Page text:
The management of autism has been very challenging for both parents and care providers, especially as it regards communication. Autism is a disorder associated with developmental delays associated with impairment of the ability to form normal social relationship and skills. Therefore, care providers use behavioral therapy to manage the communication difficulties associated with the disorder. Research has now found that, with the help of AI, these children with autism can now develop skills that can help them effectively communicate. It was contained in the publication that a computer model known as socially assistive robotics is designed with AI technology to provide personalized verbal and visual support to children with autism. The study also documented that a computer model was about 90% accurate in acknowledging the appropriate time to provide children with information and to get feedback from the child about a task.
The potential of AI is on a continual growth pathway as the day goes by. This is evident by the recent report by a Chinese Tech Company which documented that using a computed tomographic scan having an AI algorithm can detect the deadly coronavirus within 20 s as against humans that will need up to 20 min to make the diagnosis of the disease. According to the report, the model developed has about 96% precision rate.
AI is the trending technology worldwide. Notwithstanding this advancement, little about AI is applied in developing economy. There is also a paucity of documentation about the application of AI in healthcare in our environment. It is therefore pertinent to evaluate the knowledge, practice, and perception of AI in the healthcare system of developing countries like Nigeria.
| Methodology|| |
A descriptive, prospective design was adopted for the study over a period of 8 months in two tertiary institutions in Port Harcourt, South-South Nigeria. The two tertiary institutions include the Rivers State University Teaching Hospital and the University of Port Harcourt Teaching Hospital. Medical practitioners working in the hospital participated in the study, irrespective of their department and carder.
A well-structured, self-administered questionnaire developed in English was the instrument of a data collection. The questionnaire was first pretested among healthcare providers to ascertain its validity and reliability. The pretesting was aimed at ensuring that the instrument of data collection was well structured, logical in sequence, simple to understand the respondents, and devoid of ambiguity. To ensure the questionnaire stand the test of validity, it was also sent to other experts in the field of AI and ICT for modifications and validation.
The questionnaire was administered manually to participants during clinical meetings, mortality meetings, forum discussion, and gathering of health personnel and retrieved immediately after proper completion.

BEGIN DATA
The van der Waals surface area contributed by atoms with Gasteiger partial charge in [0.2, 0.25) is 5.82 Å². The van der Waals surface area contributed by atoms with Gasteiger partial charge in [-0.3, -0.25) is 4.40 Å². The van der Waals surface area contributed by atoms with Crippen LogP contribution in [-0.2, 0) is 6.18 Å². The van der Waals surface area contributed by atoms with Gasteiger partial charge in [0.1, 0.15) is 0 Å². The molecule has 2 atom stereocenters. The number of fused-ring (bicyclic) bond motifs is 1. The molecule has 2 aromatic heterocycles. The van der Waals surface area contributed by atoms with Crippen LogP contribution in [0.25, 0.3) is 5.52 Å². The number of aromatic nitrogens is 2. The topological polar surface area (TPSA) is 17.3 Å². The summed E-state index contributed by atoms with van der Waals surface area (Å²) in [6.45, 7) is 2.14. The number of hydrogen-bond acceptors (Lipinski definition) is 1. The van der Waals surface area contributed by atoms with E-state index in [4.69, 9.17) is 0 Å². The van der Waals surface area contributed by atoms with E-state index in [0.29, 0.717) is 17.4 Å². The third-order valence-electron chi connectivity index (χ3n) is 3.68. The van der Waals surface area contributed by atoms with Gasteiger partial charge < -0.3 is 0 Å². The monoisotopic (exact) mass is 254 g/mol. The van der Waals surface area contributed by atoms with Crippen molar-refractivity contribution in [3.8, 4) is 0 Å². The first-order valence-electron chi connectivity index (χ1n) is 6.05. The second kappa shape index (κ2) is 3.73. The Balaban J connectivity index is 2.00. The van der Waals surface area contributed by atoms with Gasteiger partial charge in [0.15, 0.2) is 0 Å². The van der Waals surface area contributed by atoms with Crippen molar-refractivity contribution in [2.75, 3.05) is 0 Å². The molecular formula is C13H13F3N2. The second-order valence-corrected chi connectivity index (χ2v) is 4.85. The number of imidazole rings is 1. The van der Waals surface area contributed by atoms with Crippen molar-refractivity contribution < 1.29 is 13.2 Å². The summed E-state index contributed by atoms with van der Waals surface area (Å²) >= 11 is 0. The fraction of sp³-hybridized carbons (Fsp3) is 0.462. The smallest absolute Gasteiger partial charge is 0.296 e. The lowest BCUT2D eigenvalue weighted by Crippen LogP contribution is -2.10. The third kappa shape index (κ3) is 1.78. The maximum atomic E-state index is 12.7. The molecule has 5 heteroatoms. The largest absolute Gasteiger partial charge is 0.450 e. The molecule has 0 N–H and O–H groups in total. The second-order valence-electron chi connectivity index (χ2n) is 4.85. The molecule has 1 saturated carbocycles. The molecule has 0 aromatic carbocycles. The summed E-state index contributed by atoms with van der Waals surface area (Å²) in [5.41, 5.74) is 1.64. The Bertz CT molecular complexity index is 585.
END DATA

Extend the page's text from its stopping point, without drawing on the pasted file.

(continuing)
Of the 525 questionnaires distributed, 510 were retrieved giving a response rate of 97.14%. The responses were collated from the questionnaires and analyzed using SPSS version 21.0 in line with the knowledge, practice, and perception of AI in healthcare by medical personnel. The data were presented orderly in frequency tables as percentages, charts, and graphs.
| Results|| |
A total of 510 questionnaires out of the 525 distributed were retrieved. Males constituted 59.02% while female 40.98% [Figure 1] and [Table 1]. The mean (±standard deviation) age of the respondents was 45.88 ± 10.26 years, while that of male and female respondents was 46.19 ± 10.71 and 45.44 ± 9.59 years, respectively [Table 1]. Those within the age classification of 20–29 years constituted 5.29% whereas age group 40–49 years was the largest group constituting 32.35% as shown in [Figure 2] and [Table 1]. 27.65% of the respondents are single, 70.20% are married, while 1.18% of the respondents are divorced, and 0.58% separated [Table 2]. 21.18% of the respondents are consultants, 42.35% are resident doctors, while 9.22% are medical officers and 27.25% constituting house officers [Table 2].
[Table 3] shows that 481 (94.31%) respondents have heard about AI while 17 (3.33%) do not know about it. As shown in [Table 4], 4.64% and 7.18% of males and females, respectively, do not know about AI. All the medical consultants are aware of AI, while 95.383% of resident doctors know about AI [Table 4]. Meanwhile, a majority (54.36%) of the respondents do not know about deep machine learning [Table 3]. Two hundred and twenty-nine (47.22%) respondents know that AI is also known as machine intelligence while 47.84% do not have idea about it [Table 3]. Approximately half (49.9%) of the respondents agree that AI is the ability of machines to function as humans in learning and problem-solving, whereas 2.83% do not agree and 47.27% do not have idea about it. As also shown in [Table 3], 49.9% of the respondents agree that AI is intelligence demonstrated by machines in contrast to the natural intelligence displayed by humans. 3.61% do not agree with the statement while 46.49% do not know [Table 3].